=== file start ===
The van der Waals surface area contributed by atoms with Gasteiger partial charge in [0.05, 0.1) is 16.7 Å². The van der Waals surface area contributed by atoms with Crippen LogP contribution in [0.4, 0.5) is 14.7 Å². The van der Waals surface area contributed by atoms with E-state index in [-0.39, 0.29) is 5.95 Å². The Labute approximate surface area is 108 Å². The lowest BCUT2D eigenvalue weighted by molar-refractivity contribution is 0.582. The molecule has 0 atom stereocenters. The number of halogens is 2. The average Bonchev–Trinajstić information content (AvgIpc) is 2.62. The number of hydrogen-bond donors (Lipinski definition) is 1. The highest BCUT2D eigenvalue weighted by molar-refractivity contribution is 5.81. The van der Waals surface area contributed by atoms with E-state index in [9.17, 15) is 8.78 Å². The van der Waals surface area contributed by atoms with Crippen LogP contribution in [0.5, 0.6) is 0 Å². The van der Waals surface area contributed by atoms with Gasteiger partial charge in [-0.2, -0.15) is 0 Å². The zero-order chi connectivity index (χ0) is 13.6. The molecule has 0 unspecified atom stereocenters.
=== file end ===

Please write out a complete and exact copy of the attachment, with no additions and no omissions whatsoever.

The van der Waals surface area contributed by atoms with Gasteiger partial charge in [0.05, 0.1) is 16.7 Å². The van der Waals surface area contributed by atoms with Crippen LogP contribution in [0.4, 0.5) is 14.7 Å². The van der Waals surface area contributed by atoms with E-state index in [-0.39, 0.29) is 5.95 Å². The Labute approximate surface area is 108 Å². The lowest BCUT2D eigenvalue weighted by molar-refractivity contribution is 0.582. The molecule has 0 atom stereocenters. The number of halogens is 2. The average Bonchev–Trinajstić information content (AvgIpc) is 2.62. The number of hydrogen-bond donors (Lipinski definition) is 1. The highest BCUT2D eigenvalue weighted by molar-refractivity contribution is 5.81. The van der Waals surface area contributed by atoms with E-state index in [9.17, 15) is 8.78 Å². The van der Waals surface area contributed by atoms with Crippen LogP contribution in [0.5, 0.6) is 0 Å². The van der Waals surface area contributed by atoms with Gasteiger partial charge in [-0.2, -0.15) is 0 Å². The zero-order chi connectivity index (χ0) is 13.6. The molecule has 0 unspecified atom stereocenters.